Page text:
Mystic Morley

Mystic Morley
“When peering into the future, it’s sometimes instructive to look at the past,” says Allen & Overy chief David Morley – and we agree.

“When peering into the future, it’s sometimes instructive to look at the past,” says Allen & Overy chief David Morley – and we agree.

Our UK 200 Annual Report 2008 magic circle feature, published online today with new profiles of the firms, takes a look into the past to assess the present and future for the group (see story).

Also included is crystal ball gazing from the managing partners of all four firms.

Morley envisages “a seemingly unbridgeable gap” opening between an elite six firms and the rest of the world – a group which Clifford Chance‘s David Child says his firm “aims to be the leader of”.

Simon Davies of Linklaters, meanwhile, predicts that “some firms will be relegated to a cadre of international firms vulnerable to fragmentation;” while Freshfields’ Ted Burke says a firm will “probably drop out of the magic circle”.

Plus: read which magic circle firm had an ‘outstanding’ 2007-08; which firm’s growth “was fuelled almost entirely by overseas jurisdictions”; which firm had more turnover from overseas than from the City for the first time; and which is plotting an equity advancement plan for lawyers setting up new practices.

Sparrow v Geffen

Ashurst has kicked off the contest for the top job at the firm, with senior partner Geoffrey Green stepping down to make way for either private equity chief Charlie Geffen or litigation guru Ed Sparrow (see story).

Both Geffen and Sparrow are Ashurst diehards, and both boast
impeccable CVs. Sparrow, however, was already a partner a year before young Geffen even joined as a trainee in 1982.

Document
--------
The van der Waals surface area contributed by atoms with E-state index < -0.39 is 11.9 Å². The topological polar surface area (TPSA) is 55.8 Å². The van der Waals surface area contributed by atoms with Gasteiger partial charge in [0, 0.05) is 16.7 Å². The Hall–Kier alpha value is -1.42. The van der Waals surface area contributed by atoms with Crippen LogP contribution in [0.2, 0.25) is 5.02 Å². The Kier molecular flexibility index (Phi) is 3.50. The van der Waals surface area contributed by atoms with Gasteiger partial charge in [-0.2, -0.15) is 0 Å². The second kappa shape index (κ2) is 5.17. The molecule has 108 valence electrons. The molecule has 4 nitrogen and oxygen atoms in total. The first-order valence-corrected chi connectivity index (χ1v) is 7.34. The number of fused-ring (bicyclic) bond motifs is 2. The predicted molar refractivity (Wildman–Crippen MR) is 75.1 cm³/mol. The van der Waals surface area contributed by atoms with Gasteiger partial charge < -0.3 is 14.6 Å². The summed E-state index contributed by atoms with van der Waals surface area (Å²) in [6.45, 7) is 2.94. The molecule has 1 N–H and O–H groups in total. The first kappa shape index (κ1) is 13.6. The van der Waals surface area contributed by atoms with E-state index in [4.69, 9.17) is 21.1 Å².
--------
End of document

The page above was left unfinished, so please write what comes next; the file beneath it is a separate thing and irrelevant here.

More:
Age discrimination concerns aside, this could give Sparrow an advantage: partners may wonder whether they want to be led by a combination of managing partner Bromwich and Geffen – both spring chickens when compared to Green.

But partners will also wonder whether they want the firm, built on the back of corporate and private equity, run by a litigator pairing of Bromwich and Sparrow.

And with a downturn/recession/Armageddon looming, Sparrow could be more valuable as a fee-earner, helping out old contacts at the FSA and various financial institutions.

Who wins? Ashurst partners, you decide.

Morley in Manhattan

Earth-shaking stuff at Allen & Overy. No, they haven’t been building a CERN-style black hole in their basement, but senior partner David Morley is moving to New York.

As revealed today, Morley is going to live in the US for three months as part of the world tour of his offices (see story).

And what a time he’s picked. In the last month alone, A&O has launched a new derivatives business and has pledged to put litigation as part of its strategy.

And when the FT went big on our story on women partners on Monday (see story), which senior partner was quoted all over the place? Big Dave, of course. Talk about making yourself visible.

Heller and goodbye